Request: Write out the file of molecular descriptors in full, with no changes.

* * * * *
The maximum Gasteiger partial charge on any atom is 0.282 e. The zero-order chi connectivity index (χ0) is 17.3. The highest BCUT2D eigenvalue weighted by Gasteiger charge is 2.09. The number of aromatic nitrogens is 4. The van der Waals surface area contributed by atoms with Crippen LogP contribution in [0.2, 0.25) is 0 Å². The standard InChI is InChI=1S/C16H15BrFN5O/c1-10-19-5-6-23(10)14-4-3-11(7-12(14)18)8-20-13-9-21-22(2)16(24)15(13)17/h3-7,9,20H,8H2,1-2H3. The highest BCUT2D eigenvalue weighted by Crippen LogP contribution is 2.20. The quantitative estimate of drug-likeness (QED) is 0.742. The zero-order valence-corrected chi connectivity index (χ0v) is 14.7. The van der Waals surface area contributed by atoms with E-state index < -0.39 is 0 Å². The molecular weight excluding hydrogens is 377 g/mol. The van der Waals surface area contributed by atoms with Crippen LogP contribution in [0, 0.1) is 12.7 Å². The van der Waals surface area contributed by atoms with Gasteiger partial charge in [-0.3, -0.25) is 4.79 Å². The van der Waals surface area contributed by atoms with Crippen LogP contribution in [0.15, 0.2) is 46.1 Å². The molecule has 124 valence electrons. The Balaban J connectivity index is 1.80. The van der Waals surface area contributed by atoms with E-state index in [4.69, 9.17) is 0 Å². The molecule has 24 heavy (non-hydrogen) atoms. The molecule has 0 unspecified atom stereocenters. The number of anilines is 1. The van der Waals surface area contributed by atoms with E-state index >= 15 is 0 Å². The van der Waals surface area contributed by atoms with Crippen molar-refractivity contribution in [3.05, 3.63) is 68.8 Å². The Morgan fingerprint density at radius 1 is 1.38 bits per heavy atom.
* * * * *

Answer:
The maximum Gasteiger partial charge on any atom is 0.282 e. The zero-order chi connectivity index (χ0) is 17.3. The highest BCUT2D eigenvalue weighted by Gasteiger charge is 2.09. The number of aromatic nitrogens is 4. The van der Waals surface area contributed by atoms with Crippen LogP contribution in [0.2, 0.25) is 0 Å². The standard InChI is InChI=1S/C16H15BrFN5O/c1-10-19-5-6-23(10)14-4-3-11(7-12(14)18)8-20-13-9-21-22(2)16(24)15(13)17/h3-7,9,20H,8H2,1-2H3. The highest BCUT2D eigenvalue weighted by Crippen LogP contribution is 2.20. The quantitative estimate of drug-likeness (QED) is 0.742. The zero-order valence-corrected chi connectivity index (χ0v) is 14.7. The van der Waals surface area contributed by atoms with E-state index < -0.39 is 0 Å². The molecular weight excluding hydrogens is 377 g/mol. The van der Waals surface area contributed by atoms with Crippen LogP contribution in [0, 0.1) is 12.7 Å². The van der Waals surface area contributed by atoms with Gasteiger partial charge in [-0.3, -0.25) is 4.79 Å². The van der Waals surface area contributed by atoms with Crippen LogP contribution in [0.15, 0.2) is 46.1 Å². The molecule has 124 valence electrons. The Balaban J connectivity index is 1.80. The van der Waals surface area contributed by atoms with E-state index in [4.69, 9.17) is 0 Å². The molecule has 24 heavy (non-hydrogen) atoms. The molecule has 0 unspecified atom stereocenters. The number of anilines is 1. The van der Waals surface area contributed by atoms with E-state index >= 15 is 0 Å². The van der Waals surface area contributed by atoms with Crippen molar-refractivity contribution in [3.05, 3.63) is 68.8 Å². The Morgan fingerprint density at radius 1 is 1.38 bits per heavy atom.